Meanwhile the b-plot is pretty strong as well. Bob and Linda going out on a date night is a story that has been done before. However, the growing insecurity of the date based on the lack of 80's trivia feels nicely meta. The show has embraced 80's culture in an offbeat way and with this being an Adventures in Babysitting parody, it allows for that joke to actually work. The moment that took it over the top was when Linda got the cheat sheet and they were allow to have fun. It may have been juvenile at points, but it still allowed the characters to unwind in one of the most enjoyable forms of the season so far.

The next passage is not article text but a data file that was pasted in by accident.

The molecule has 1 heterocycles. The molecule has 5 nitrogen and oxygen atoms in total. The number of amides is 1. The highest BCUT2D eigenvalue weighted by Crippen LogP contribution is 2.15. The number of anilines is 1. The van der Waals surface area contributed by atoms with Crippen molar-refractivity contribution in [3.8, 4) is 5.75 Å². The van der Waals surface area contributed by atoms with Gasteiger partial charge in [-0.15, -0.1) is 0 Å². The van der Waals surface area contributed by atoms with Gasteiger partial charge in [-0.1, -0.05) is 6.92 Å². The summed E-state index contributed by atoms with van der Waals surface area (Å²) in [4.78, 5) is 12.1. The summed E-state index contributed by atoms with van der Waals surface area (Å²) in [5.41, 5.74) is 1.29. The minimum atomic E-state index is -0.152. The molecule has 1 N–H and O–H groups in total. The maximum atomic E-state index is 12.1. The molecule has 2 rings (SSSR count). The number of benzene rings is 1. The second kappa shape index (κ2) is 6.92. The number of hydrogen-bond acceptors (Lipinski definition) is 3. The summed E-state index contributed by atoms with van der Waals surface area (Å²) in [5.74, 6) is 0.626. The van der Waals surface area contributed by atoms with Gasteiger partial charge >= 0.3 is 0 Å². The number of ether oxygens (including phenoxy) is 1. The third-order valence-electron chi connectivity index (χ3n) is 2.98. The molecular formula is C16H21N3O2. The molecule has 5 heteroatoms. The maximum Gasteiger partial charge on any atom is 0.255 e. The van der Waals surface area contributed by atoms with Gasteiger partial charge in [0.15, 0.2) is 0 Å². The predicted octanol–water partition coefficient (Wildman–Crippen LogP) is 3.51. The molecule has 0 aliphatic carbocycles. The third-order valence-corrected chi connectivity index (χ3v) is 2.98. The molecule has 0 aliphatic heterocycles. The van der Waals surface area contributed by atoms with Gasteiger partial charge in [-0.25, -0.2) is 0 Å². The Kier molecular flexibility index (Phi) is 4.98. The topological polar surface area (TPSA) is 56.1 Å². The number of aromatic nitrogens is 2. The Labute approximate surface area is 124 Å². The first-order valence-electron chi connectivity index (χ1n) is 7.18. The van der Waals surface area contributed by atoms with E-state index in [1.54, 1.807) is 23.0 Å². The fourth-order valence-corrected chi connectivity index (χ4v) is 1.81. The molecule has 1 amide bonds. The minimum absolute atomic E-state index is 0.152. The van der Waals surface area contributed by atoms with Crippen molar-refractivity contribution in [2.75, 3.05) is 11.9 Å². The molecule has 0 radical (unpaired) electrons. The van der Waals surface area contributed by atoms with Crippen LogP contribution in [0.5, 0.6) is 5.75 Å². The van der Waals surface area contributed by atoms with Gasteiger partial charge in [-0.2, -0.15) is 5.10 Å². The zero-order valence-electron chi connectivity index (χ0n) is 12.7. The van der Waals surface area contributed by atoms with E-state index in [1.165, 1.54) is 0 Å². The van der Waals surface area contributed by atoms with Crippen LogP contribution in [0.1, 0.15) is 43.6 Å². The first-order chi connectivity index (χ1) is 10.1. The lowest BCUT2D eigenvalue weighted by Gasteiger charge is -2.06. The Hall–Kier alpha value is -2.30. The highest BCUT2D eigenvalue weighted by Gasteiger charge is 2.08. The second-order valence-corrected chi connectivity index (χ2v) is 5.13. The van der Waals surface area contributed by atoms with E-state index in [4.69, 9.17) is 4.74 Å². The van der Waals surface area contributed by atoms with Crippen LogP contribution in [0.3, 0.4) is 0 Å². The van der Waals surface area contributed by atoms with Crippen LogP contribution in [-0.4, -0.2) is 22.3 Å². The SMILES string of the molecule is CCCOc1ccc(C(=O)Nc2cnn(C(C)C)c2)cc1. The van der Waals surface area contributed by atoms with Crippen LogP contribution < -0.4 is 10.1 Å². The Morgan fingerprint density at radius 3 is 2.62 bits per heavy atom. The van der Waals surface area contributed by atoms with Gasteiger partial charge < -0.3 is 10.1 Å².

As a whole, this season has been one of the stronger ones. They have been more focused and haven't relied on mean spirited humor as much. Maybe the series is finally becoming a little like The Simpsons and embracing its warmth in a way that has given it this very odd five season longevity. Nonetheless, it benefits from a surprisingly strong cast and the supporting players only continue to get more interesting. I'm glad to know that as the show has evolved, it has managed to find its niche and use it to its fullest effect. It also works because even if I don't know the parody, it isn't distracting. That may be this episode's biggest benefit.